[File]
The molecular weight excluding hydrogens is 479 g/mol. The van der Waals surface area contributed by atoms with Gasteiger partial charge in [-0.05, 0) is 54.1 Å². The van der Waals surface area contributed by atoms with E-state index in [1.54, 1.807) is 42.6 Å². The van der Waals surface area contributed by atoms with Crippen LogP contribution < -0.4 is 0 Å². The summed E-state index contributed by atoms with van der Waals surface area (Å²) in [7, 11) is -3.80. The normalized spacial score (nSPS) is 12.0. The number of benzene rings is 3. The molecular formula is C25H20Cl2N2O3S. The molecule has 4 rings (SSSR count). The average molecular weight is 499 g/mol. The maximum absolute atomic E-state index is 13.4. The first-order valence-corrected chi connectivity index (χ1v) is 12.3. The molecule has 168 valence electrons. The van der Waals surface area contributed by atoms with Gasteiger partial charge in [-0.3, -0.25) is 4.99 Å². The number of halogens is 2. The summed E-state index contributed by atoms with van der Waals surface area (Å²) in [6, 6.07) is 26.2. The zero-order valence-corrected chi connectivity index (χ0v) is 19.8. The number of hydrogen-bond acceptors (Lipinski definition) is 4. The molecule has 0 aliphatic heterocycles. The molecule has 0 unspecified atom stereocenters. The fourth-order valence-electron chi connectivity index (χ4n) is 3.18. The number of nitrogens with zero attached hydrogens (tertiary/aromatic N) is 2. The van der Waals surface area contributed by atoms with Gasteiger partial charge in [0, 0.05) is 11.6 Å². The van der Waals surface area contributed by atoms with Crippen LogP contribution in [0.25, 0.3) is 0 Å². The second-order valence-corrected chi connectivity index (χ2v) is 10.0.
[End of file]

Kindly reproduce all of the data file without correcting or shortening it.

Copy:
The molecular weight excluding hydrogens is 479 g/mol. The van der Waals surface area contributed by atoms with Gasteiger partial charge in [-0.05, 0) is 54.1 Å². The van der Waals surface area contributed by atoms with E-state index in [1.54, 1.807) is 42.6 Å². The van der Waals surface area contributed by atoms with Crippen LogP contribution < -0.4 is 0 Å². The summed E-state index contributed by atoms with van der Waals surface area (Å²) in [7, 11) is -3.80. The normalized spacial score (nSPS) is 12.0. The number of benzene rings is 3. The molecular formula is C25H20Cl2N2O3S. The molecule has 4 rings (SSSR count). The average molecular weight is 499 g/mol. The maximum absolute atomic E-state index is 13.4. The first-order valence-corrected chi connectivity index (χ1v) is 12.3. The molecule has 168 valence electrons. The van der Waals surface area contributed by atoms with Gasteiger partial charge in [-0.3, -0.25) is 4.99 Å². The number of halogens is 2. The summed E-state index contributed by atoms with van der Waals surface area (Å²) in [6, 6.07) is 26.2. The zero-order valence-corrected chi connectivity index (χ0v) is 19.8. The number of hydrogen-bond acceptors (Lipinski definition) is 4. The molecule has 0 aliphatic heterocycles. The molecule has 0 unspecified atom stereocenters. The fourth-order valence-electron chi connectivity index (χ4n) is 3.18. The number of nitrogens with zero attached hydrogens (tertiary/aromatic N) is 2. The van der Waals surface area contributed by atoms with Gasteiger partial charge in [0, 0.05) is 11.6 Å². The van der Waals surface area contributed by atoms with Crippen LogP contribution in [0.25, 0.3) is 0 Å². The second-order valence-corrected chi connectivity index (χ2v) is 10.0.